In Part 1, we introduced you to the history of Cooperative Bank and the background of Federal Deposit Insurance Corporation v. Rippy, 799 F.3d 301 (4th Cir. 2015), also known as FDIC v. Willetts.

The bank officers and managers prevailed at the trial court level on all claims Rippy was clearly not a case where the bank managers were accused of giving themselves loans on sweetheart terms; the FDIC produced no evidence of fraud or old-fashioned self-dealing.  In light of no evidence of bad faith conduct, Judge Boyle determined that on the record before him, the managers had employed a rational – if wrong – process in approving these 86 lot loans and 9 commercial loans which varied from the normal underwriting guidelines and had acted with a rational business purpose (even if, in retrospect, that business purpose was imprudent and flawed).  In a prior examination of the bank, the FDIC had reviewed the policies and procedures in place and gave the bank a satisfactory CAMELs score of “2” in 2006 (1 is the highest CAMEL score, and 5 is the lowest CAMEL score).  Judge Boyle construed this prior stamp of regulatory approval as demonstrating, as a matter of law, that the procedures were clearly not “irrational” and could serve a valid business purpose.[1]

Judge Boyle was also critical of the FDIC’s view of history and imposition of clairvoyance on the bank’s managers.    

Although there were clearly risks involved in Cooperative's approach, the mere existence of risks cannot be said, in hindsight, to constitute irrationality. Further, corporations are expected to take risks and their directors and officers are entitled to protection from the business judgment rule when those risks turn out poorly. Where, as here, defendants do not display a conscious indifference to risks and where there is no evidence to suggest that they did not have an honest belief that their decisions were made in the company's best interests, then the business judgment rule applies even if those judgments ultimately turned out to be poor.[2]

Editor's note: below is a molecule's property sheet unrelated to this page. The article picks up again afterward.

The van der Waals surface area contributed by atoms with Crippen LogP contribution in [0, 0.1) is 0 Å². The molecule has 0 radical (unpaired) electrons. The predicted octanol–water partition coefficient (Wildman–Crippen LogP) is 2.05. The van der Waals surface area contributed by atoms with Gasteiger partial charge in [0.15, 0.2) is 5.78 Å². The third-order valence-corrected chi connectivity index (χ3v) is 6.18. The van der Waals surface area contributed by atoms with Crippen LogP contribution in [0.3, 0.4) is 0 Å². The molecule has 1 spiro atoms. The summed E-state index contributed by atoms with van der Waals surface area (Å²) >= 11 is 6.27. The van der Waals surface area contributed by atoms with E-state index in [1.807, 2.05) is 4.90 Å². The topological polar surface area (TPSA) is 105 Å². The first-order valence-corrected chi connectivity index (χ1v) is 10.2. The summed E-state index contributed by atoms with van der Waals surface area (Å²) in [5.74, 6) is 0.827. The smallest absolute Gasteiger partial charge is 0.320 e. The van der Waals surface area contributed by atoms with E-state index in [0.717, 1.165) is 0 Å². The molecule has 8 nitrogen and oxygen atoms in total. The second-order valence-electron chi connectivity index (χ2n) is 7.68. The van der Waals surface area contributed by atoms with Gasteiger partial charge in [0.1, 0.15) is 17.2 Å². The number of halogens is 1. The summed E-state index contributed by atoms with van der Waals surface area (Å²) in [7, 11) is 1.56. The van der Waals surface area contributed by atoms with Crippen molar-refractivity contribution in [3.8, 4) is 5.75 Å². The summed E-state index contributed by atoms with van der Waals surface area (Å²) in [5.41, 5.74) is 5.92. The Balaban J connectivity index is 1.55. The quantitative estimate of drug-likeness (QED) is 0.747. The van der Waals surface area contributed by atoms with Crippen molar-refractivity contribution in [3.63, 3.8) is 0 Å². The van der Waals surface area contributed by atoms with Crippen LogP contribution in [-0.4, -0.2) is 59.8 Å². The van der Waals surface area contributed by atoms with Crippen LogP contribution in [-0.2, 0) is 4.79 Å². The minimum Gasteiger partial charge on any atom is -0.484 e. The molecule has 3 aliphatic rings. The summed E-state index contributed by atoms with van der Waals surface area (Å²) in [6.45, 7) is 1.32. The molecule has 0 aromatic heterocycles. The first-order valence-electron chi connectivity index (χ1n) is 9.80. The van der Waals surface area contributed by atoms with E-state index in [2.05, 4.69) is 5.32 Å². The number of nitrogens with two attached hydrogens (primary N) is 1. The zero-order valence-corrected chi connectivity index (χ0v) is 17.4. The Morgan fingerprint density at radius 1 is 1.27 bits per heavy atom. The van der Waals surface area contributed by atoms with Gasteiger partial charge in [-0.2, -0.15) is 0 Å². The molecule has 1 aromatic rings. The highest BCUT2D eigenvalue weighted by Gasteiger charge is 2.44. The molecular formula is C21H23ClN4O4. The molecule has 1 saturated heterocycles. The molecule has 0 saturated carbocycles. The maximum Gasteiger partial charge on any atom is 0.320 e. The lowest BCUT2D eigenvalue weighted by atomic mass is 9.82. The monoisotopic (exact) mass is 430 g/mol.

Similarly, the FDIC’s claim for gross negligence failed as a matter of law because there was no evidence that the managers had ignored the well-being of the bank or engaged in any willful or wanton conduct.[3] 

Judge Boyle closed his opinion in a sharp passage which did not mince words and clearly establishes his view:

It appears that the only factor between defendants being sued for millions of dollars [compared to] receiving millions of dollars in assistance from the government is that Cooperative was not considered to be "too big to fail." Taking the position that a big bank's directors and officers should be forgiven for failure due to its size and an unpredictable economic catastrophe while aggressively pursuing monetary compensation from a small bank's directors and officers is unfortunate if not outright unjust.

The FDIC appealed. 

 Judgment in favor of the directors is affirmed.

On appeal to the Fourth Circuit, a panel of judges agreed that all directors and officers were entitled to summary judgment in their favor on the claims for gross negligence and bad faith. The panel also agreed that all the bank’s directors were entitled to summary judgment on all claims against them.  However, the panel reversed Judge Boyle and remanded the case for trial as to whether the bank’s officers exercised bad faith in approving the 86 lot loans and certain commercial loans which ultimately failed.